“I understand that my individual efforts are not enough. I meet people who drink through plastic straws and from plastic cups all the time. So I started a Facebook group Ecofriendly Chicago a year ago.”
In the Facebook group, she shares her journey to sustainable and zero-waste living with a Russian-speaking community. And when she came across the “Chicago Sustainability Challenge” online she was ready to take the next step with her Ecofriendly Chicago movement.
“I wanted to do something real instead of just sharing information online. First I looked into planting trees but I live downtown and I couldn’t find an opportunity. Then I decided on The Last Plastic Straw because I already know a lot about the problem. It seemed quite easy to me. Something that I can do. I have the time and there were lots of resources to help.”
The Last Plastic Straw is a movement that started in California in 2011. It’s about asking restaurants, bars, and cafés to only serve straws upon request or completely eliminate plastic straws and switch to naturally compostable or reusable options. To support them, they have materials like a table tent with customer information and a pledge that people can sign. Everyone can become an ambassador for the movement and spread the message.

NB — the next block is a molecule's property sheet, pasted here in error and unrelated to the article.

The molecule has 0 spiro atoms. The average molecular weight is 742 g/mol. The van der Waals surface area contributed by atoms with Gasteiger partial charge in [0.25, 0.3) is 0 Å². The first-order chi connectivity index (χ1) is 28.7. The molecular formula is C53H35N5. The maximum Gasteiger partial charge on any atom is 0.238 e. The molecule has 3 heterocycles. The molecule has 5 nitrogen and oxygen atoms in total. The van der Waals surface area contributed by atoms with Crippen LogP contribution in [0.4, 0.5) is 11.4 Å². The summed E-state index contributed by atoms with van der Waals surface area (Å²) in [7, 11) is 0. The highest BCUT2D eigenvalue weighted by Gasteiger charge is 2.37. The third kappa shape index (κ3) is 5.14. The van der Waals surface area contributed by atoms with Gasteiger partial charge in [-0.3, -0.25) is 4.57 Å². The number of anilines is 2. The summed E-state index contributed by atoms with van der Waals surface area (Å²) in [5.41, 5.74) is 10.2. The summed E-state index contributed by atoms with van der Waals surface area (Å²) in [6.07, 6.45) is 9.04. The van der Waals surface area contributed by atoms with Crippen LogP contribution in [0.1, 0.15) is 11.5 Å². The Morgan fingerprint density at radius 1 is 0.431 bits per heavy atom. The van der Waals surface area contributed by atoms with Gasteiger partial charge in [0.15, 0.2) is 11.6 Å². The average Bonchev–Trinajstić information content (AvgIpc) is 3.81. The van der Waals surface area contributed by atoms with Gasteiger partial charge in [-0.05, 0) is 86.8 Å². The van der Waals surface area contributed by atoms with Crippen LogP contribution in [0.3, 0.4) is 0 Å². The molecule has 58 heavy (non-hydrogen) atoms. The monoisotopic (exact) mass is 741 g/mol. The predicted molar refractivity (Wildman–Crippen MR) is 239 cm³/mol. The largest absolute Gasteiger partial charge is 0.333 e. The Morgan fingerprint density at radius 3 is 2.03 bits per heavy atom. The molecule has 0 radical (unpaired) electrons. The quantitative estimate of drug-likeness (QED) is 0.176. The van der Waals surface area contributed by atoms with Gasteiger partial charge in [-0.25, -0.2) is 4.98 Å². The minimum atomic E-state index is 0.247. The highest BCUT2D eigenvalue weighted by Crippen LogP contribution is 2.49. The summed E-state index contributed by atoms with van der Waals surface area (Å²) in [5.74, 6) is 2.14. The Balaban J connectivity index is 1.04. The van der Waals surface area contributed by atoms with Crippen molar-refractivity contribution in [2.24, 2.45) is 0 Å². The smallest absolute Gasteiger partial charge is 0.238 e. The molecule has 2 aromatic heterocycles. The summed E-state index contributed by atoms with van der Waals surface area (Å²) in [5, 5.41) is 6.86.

Her Facebook group helped Vera to find people quickly to join her team.
“I got started with my team of four people. We walked into bars and restaurants and said that we were part the Last Plastic Straw movement, explaining the idea. We spoke to bartenders but often they’re not the ones who make decisions. Looking back, it was a bit too much, walking in with the four of us!”
Now they’ve changed their strategy and people go on their own or in teams of two. Vera focuses on her own neighborhood and goes to new places twice a month to make an appointment, to leave some information and then she goes back to talk to the managers. Everything she has learned over the last years, and the resources provided by the founder of The Last Plastic Straw through ChangeX allow her to give some additional advice to café owners: